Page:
One of the Jewish apocryphal books from the 2nd Temple period is Jubilees.
In an article called The Book of "Jubilees" and the Pentateuch by Solomon Zeitlin, New Ser., Vol. 48, No. 2, Dropsie College Jubilee Alumni Issue. (Oct., 1957), pp. 218-235--read it here--the hypothesis is put forth that this book--which reviews quite a bit of the Torah's narrative with important differences.
His contention is that this book is actually intended as an alternative to the Torah. (Perhaps that sounds milder if we call it Pentateuch?) In other words, it appears to be an alternative telling of the history of the Jewish people, the Avoth, Egypt, Exodus, etc. It knows of the age-old Jewish practices, its festivals, etc. but it gives different reasons for them. For example, it has Avraham instituting Sukkot:
26. And he blessed his Creator who had created him in his generation, for He had created him according to His good pleasure; for He knew and perceived that from him would arise the plant of righteousness 1 for the eternal generations, and from him a holy seed, so that it should become like Him who had made all things. 27. And he blessed and rejoiced, and he called the name of this festival the festival of the Lord, a joy acceptable to the Most High God. 28. And we blessed him for ever, and all his seed after him throughout all the generations of the earth, because he celebrated this festival in its season, according to the testimony of the heavenly tables. 29. For this reason it is ordained on the heavenly tables concerning Israel, that they shall celebrate the feast of tabernacles seven days with joy, in the seventh month, acceptable before the Lord--a statute for ever throughout their generations every year. 30. And to this there is no limit of days; for it is ordained for ever regarding Israel that they should celebrate it and dwell in booths, and set wreaths upon their heads, and take leafy boughs, and willows from the brook. 31. And Abraham took branches of palm trees, and the fruit of goodly trees, and every day going round the altar with the branches seven times.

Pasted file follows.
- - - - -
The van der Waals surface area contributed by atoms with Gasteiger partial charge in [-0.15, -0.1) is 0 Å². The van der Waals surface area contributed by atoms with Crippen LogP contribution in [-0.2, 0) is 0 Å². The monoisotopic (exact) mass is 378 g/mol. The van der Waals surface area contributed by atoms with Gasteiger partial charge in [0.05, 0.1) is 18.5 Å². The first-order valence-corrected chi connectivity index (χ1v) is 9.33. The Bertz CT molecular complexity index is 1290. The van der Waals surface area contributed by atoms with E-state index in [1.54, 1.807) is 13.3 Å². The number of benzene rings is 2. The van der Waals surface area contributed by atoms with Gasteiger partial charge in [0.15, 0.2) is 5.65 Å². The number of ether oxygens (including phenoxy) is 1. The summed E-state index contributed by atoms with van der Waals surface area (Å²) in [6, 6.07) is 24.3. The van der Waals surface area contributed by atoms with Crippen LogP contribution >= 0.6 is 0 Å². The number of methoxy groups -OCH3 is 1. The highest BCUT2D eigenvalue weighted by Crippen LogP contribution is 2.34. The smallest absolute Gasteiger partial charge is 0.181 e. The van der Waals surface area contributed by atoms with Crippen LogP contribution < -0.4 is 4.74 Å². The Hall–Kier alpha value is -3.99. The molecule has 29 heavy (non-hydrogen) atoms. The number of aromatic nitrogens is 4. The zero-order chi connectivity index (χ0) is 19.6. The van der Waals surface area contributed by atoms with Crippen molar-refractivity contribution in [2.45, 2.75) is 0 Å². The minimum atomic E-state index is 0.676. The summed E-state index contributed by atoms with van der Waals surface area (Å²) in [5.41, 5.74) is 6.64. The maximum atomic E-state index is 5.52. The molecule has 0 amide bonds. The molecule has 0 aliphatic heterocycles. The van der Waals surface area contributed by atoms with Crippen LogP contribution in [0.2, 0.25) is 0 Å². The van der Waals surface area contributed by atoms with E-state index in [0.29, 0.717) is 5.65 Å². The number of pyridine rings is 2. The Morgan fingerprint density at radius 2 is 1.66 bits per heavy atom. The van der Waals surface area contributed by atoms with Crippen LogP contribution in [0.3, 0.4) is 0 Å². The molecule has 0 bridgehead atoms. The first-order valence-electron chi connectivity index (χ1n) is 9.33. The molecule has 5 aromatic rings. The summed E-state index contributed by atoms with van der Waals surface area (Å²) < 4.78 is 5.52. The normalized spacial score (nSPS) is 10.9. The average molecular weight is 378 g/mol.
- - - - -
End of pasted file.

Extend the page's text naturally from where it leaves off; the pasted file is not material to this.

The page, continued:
Interestingly, Jubilees names Jerusalem as God's chosen place, which the Torah didn't.
Precisely because it parallels yet differs with the Torah (in many cases being "stricter") Zeitlkin believes that it was intended to replace the Torah.
Here are Zeitlin's conclusions (click to enlarge them):